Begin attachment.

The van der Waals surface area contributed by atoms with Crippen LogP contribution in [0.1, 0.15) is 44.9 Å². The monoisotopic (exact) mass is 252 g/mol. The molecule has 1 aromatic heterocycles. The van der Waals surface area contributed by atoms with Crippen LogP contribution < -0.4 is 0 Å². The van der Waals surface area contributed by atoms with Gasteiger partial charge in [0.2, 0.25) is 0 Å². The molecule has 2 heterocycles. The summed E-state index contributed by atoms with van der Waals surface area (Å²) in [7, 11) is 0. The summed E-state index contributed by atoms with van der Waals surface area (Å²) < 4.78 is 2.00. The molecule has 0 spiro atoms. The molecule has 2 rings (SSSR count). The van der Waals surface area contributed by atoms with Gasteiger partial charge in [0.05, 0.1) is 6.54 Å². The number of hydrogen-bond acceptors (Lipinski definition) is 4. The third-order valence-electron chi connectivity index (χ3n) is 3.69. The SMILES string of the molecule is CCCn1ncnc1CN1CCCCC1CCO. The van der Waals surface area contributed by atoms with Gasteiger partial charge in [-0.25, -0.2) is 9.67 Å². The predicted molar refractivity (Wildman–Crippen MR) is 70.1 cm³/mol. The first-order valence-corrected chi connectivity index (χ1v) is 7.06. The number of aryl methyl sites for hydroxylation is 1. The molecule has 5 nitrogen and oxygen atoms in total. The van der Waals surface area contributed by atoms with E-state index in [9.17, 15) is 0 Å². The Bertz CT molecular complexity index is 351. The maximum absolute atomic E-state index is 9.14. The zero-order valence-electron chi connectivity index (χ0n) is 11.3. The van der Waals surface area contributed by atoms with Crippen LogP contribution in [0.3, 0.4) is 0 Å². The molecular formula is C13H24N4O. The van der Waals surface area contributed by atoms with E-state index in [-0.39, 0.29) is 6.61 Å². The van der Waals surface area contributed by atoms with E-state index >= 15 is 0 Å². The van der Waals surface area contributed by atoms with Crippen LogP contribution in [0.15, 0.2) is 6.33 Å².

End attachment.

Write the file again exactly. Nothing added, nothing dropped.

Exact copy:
The van der Waals surface area contributed by atoms with Crippen LogP contribution in [0.1, 0.15) is 44.9 Å². The monoisotopic (exact) mass is 252 g/mol. The molecule has 1 aromatic heterocycles. The van der Waals surface area contributed by atoms with Crippen LogP contribution < -0.4 is 0 Å². The van der Waals surface area contributed by atoms with Gasteiger partial charge in [0.2, 0.25) is 0 Å². The molecule has 2 heterocycles. The summed E-state index contributed by atoms with van der Waals surface area (Å²) in [7, 11) is 0. The summed E-state index contributed by atoms with van der Waals surface area (Å²) < 4.78 is 2.00. The molecule has 0 spiro atoms. The molecule has 2 rings (SSSR count). The van der Waals surface area contributed by atoms with Gasteiger partial charge in [0.05, 0.1) is 6.54 Å². The number of hydrogen-bond acceptors (Lipinski definition) is 4. The third-order valence-electron chi connectivity index (χ3n) is 3.69. The SMILES string of the molecule is CCCn1ncnc1CN1CCCCC1CCO. The van der Waals surface area contributed by atoms with Gasteiger partial charge in [-0.25, -0.2) is 9.67 Å². The predicted molar refractivity (Wildman–Crippen MR) is 70.1 cm³/mol. The first-order valence-corrected chi connectivity index (χ1v) is 7.06. The number of aryl methyl sites for hydroxylation is 1. The molecule has 5 nitrogen and oxygen atoms in total. The van der Waals surface area contributed by atoms with E-state index in [9.17, 15) is 0 Å². The Bertz CT molecular complexity index is 351. The maximum absolute atomic E-state index is 9.14. The zero-order valence-electron chi connectivity index (χ0n) is 11.3. The van der Waals surface area contributed by atoms with Crippen LogP contribution in [0.3, 0.4) is 0 Å². The molecular formula is C13H24N4O. The van der Waals surface area contributed by atoms with E-state index in [-0.39, 0.29) is 6.61 Å². The van der Waals surface area contributed by atoms with E-state index >= 15 is 0 Å². The van der Waals surface area contributed by atoms with Crippen LogP contribution in [0.15, 0.2) is 6.33 Å².